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INSTITUTE OF GEOGRAPHY AND GEOLOGY

msave

msave - Multi-season remote sensing for monitoring vegetation

The introduction of the Habitats Directive (92/43/EEC) in 1992 led to the establishment of an EU wide network that provides a comprehensive protection of valuable and threatened species and habitats: NATURA 2000. About ten percent of is covered by 91 different habitat types in order to protect 133 species. In contrast to total reserve areas, many habitat types allow for sustainable human activities as long as habitat status does not degrade. Within the NATURA 2000 Network each EU member is obliged to collect information about habitats and report their status every six years.

The MSAVE project (http://www.msave.de) is funded by the DLR Space Administration, with means provided by the German Federal Ministry of Economics and Technology and it addresses the use of remote sensing methods for monitoring NATURA 2000 habitats and high nature value farmland from February 2011 until January 2014.

The project primarily addresses one major challenge in using remote sensing for vegetation monitoring: The investigated object – the vegetation itself - is highly variably both in space and time. The different habitat species are subject to a strong annual cycle with different phenological stages, e.g. leaf development, blossom, ripeness and senescence. This temporal variability further induces a spatial variability: One and the same habitat type in Northern Germany might currently be in a different condition than in Southern Germany.

Using a multi-sensor approach, the project seeks to evaluate the benefit of temporally high resolution remote sensing data and to develop new methods that take both natural non-stationarity and gradual intra-annual changes into account. To this end, several data sources will be used: Besides 10 years of hyper-temporal MODIS data, also high resolution optical RapidEye and WorldView data for the years 2011 and 2012 will be utilized. This (primary)data will be supplemented by TerraSAR-X and Radarsat as well as airborne hyperspectral data, in-situ-measurements and phenological dataprovided by the German Weather Service.

Project partners are the Vegetation Geography Group at the University of Bonn (project lead) and the Institute for Geoinformatics and Remote Sensing, University of Osnabrück.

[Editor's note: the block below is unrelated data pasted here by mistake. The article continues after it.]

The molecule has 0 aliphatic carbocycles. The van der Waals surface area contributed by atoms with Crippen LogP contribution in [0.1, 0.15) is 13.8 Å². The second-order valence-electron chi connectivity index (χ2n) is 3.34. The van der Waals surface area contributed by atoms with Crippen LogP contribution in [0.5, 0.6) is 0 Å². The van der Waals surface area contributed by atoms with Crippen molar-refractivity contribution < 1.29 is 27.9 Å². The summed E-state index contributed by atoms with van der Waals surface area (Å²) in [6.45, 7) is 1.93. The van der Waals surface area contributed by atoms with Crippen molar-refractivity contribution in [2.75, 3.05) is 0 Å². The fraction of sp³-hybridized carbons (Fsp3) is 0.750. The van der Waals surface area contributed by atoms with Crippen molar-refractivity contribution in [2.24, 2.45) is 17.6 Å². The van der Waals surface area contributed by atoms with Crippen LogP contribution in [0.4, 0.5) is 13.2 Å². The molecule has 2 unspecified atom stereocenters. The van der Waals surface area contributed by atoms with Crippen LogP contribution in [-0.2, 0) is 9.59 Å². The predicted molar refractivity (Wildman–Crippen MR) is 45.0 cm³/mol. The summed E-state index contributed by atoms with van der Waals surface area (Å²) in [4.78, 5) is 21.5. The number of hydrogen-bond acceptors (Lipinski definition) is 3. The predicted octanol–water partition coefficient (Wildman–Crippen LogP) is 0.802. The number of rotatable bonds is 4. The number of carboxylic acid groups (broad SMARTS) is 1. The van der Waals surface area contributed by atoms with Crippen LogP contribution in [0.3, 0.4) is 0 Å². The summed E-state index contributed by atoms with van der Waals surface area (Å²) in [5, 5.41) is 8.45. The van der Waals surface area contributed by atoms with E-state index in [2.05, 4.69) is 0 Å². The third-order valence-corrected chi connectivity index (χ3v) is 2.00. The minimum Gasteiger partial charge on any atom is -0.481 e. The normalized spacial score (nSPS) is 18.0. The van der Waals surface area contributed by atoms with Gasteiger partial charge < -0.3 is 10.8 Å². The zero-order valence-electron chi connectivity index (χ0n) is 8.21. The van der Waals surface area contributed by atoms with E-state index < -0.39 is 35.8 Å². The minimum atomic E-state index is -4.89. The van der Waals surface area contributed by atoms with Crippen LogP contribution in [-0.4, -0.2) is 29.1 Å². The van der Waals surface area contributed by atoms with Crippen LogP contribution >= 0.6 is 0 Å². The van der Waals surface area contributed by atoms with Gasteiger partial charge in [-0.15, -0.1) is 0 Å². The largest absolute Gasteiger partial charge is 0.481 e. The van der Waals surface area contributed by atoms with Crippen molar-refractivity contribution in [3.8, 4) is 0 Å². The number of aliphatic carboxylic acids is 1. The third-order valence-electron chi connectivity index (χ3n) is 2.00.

The work packages of the department of Remote Sensing in Würzburg focus on the generation of time series on three scales:

  1. On the largest scale, MODIS data will be used to generate time series for Germany and neighboring countries.
  2. With spatial high resolution RapidEye data for two focus areas, time series for the years 2011 and 2012 will be generated.
  3. On the smallest scale, phenological observations for the dominant habitat species will be carried out in 2012 using a developed field protocol.

MODIS time series will be used to derive phenological metrics such as Start, End or Length of Season for different land use classes on the national scale using CORINE land cover for twelve years (see Figure 1). The spatio-temporal patterns will be analyzed using statistical methods and validated using phenological data provided by the German Weather Service to generate so called “phenological adjustment layers” that take different gradients (e.g. latitudinal, longitudinal, elevational) into account and serve as input data for the Maximum-Entrophy-Algorithm (work package of Bonn University).

Figure1: Preliminary Result of the day of EVI maximum in 2010 derived from MOD13Q1 data for Germany and neighboring countries.

The main research topic of an integrated PhD-thesis is an Independent analysis of the impact of extreme weather events (e.g. droughts, frost) on different land cover classes.On the RapidEye scale, the phenological metrics will be validated using the species specific field protocols. It is assumed that RapidEye data with its high spatial resolution of 6.5m as well as high temporal resolution due to the sensor constellation can bridge the existing gap between land surface phenology (as seen from space) and phenology in a botanical sense. The main foci are several NATURA 2000 sites situated in the German Prealpine Foothills such as Molinia meadows (see Figure 2 and Table 1).

 

 Figure2: Example of natural habitat type „Molinia meadow on chalk and clay“, NATURA 2000 code 6410, photo taken June, 16th, 2011

Contact: Carina Kübert

This project is funded by the Space Administration of the German Aerospace Center, with means provided by the German Federal Ministry of Economics and Technology, under project reference number 50EE1032.